EU and UK Officially Paying for Hamas Security Personnel
February 14, 2007
Britain and others will now be paying for the salaries of gunmen, who operate according to unacceptable levels of social mores and who reject the existence of the EU's largest trading partner in the Middle East.
The British Minister for International development, Hilary Benn, has confirmed that Britain will contribute a further £2.2 million in payments to the EU's Temporary International Mechanism (TIM) for the Palestinians.
The funds will "provide allowances to around 80,000 public sector workers".
In the same week as the British announcement, the Mecca Agreement between Hamas and Fatah allowed for the integration of the Hamas "Executive Force" into Fatah's military personnel, an established element of the Palestinian Authority's security apparatus.
Thus, the salaries of Hamas fighters, officially declared as terrorists by the EU and the USA, have become part of the civil service agenda of the PA.
The TIM is needed to ensure that vital health and education services are maintained, and this includes those Palestinians civil servants who work in those sectors. This is not a reason to exploit the generosity of overseas taxpayers.
What follows below are details of the Mecca Agreement and a full version of the aid released by the government in Westminster.
National Unity Government Expected Within a Week
Friday February 09, 2007 17:07 by Rami Almeghari - IMEMC & Agencies
The Palestinian President's advisor, Nabil Amr, said that a national unity government is expected within a week and that names of the new cabinet members are being discussed.
President Abbas, left, King Abdullah of Saudi Arabia, middle, Khaled Mash'al of Hamas, right, during Makkah meetings Amr's remarks came less than 24 hours after rival Palestinian factions, Fatah and Hamas, agreed yesterday to a national unity government in the Saudi Arabian city of Makkah, ending months of bloody confrontations in the Palestinian territories.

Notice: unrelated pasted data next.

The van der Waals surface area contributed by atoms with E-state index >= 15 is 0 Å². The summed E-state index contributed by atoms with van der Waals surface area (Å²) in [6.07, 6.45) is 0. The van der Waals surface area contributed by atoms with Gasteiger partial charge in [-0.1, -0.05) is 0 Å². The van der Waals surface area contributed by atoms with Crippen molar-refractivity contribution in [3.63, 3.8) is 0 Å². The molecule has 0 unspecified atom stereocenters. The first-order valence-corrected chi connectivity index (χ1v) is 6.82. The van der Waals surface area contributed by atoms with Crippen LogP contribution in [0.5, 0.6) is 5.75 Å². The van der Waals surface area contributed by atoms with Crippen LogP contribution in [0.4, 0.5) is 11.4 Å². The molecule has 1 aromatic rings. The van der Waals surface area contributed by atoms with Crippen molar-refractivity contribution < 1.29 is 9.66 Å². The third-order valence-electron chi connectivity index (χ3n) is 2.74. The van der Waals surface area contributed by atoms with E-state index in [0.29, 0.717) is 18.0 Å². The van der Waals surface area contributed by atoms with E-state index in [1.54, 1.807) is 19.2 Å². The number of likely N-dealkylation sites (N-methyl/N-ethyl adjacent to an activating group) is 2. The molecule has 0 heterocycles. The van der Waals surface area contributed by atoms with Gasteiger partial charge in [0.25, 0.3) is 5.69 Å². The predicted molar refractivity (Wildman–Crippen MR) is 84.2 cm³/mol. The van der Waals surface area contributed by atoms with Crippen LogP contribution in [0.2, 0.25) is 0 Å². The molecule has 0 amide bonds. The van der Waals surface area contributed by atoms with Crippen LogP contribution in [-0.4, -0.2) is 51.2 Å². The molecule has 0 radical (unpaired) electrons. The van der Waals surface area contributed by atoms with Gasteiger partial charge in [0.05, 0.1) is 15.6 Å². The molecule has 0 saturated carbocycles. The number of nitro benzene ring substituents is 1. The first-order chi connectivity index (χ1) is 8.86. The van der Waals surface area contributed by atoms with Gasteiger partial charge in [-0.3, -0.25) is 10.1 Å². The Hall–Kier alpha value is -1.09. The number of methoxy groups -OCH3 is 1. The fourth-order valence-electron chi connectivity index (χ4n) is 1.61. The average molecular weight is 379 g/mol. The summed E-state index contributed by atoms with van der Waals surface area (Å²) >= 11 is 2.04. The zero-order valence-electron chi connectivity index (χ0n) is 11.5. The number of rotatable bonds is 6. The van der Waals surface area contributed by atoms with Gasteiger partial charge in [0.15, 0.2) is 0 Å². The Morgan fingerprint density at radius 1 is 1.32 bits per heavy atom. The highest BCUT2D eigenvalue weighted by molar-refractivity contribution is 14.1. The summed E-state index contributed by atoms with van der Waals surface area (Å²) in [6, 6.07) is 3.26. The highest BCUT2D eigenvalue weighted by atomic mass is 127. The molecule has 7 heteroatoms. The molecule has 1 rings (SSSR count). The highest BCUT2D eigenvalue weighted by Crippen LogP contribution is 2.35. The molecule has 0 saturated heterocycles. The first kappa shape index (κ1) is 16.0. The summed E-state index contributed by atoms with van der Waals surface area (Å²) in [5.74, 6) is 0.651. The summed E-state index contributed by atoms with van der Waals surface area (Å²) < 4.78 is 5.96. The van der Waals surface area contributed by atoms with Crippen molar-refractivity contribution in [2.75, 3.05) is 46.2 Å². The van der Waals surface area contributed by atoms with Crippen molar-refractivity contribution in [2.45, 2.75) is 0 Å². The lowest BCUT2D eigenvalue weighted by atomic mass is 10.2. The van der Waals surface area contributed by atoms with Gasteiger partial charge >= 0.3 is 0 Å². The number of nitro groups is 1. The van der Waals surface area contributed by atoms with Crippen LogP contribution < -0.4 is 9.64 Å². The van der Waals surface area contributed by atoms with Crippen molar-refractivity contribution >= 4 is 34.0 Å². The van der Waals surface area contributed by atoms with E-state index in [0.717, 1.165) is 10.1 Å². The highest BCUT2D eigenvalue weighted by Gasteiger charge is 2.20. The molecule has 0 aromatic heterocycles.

Amr was quoted as saying "a Fatah-linked minister will take the post of deputy-prime minister after being named by president Mahmoud Abbas".
The interior ministry's post will be an independent minister, given approval by the Palestinian president, Amr made clear.
The Hamas-formed executive force of the Palestinian interior ministry, called 'illegal' by Abbas, will be integrated into the Palestinian security forces, while a national security council is likely, the President's advisor maintained.
Meanwhile, various reactions have been reported with respect to the said agreement. Washington emphasized the need for any new Palestinian cabinet to abide 'clearly and honestly' to peace-deals with Israel, while it is awaiting more details regarding the Palestinian agreement.
"Either Hamas or Fatah should recognize Israel's right to exist, renounce violence and accept past signed agreements with the Hebrew state," spokesman of the US State Department, Gonzalo Galigos, said.
French Foreign Minister, Philip Due Plai, welcomed the agreement, calling the international community to support the would-be government headed by Prime Minister Ismail Haniya.
Spokesperson of the German government, Olirsh Filhelm, called the Makkah deal the "first step in the right track".
Moscow hailed the deal, considering it a step towards stability in the Palestinian territories.
The European Union announced that it is currently considering the deal, while the EU's foreign relations chief, Jafeir Solana, welcomed Saudi Arabia's efforts to mediate such an agreement.
The UK welcomed the deal, calling it a 'significant' development towards peace in the Middle East.
United Nations Secreary General, Pan Ki-Moon, welcomed the Palestinian agreement, voicing hope that it would help restore calm to the occupied Palestinian territories.
Israeli Prime Minister Ehud Olmert's spokeswoman, said Israel expects the new Palestinian government to respect international conditions regarding recognition of Israel, acceptance of past signed agreements and clear-cut renunciation of violence.
Palestinian President, Fatah's Mahmoud Abbas and his Prime Minister, Ismail Haniya of Hamas, along with senior representatives of both factions including political bureau chief of Hamas Khaled Mash'al, and Mohammad Dahalan of Fatah, agreed on a four-point deal. This involved ending bloody infighting and agreeing on a national unity government.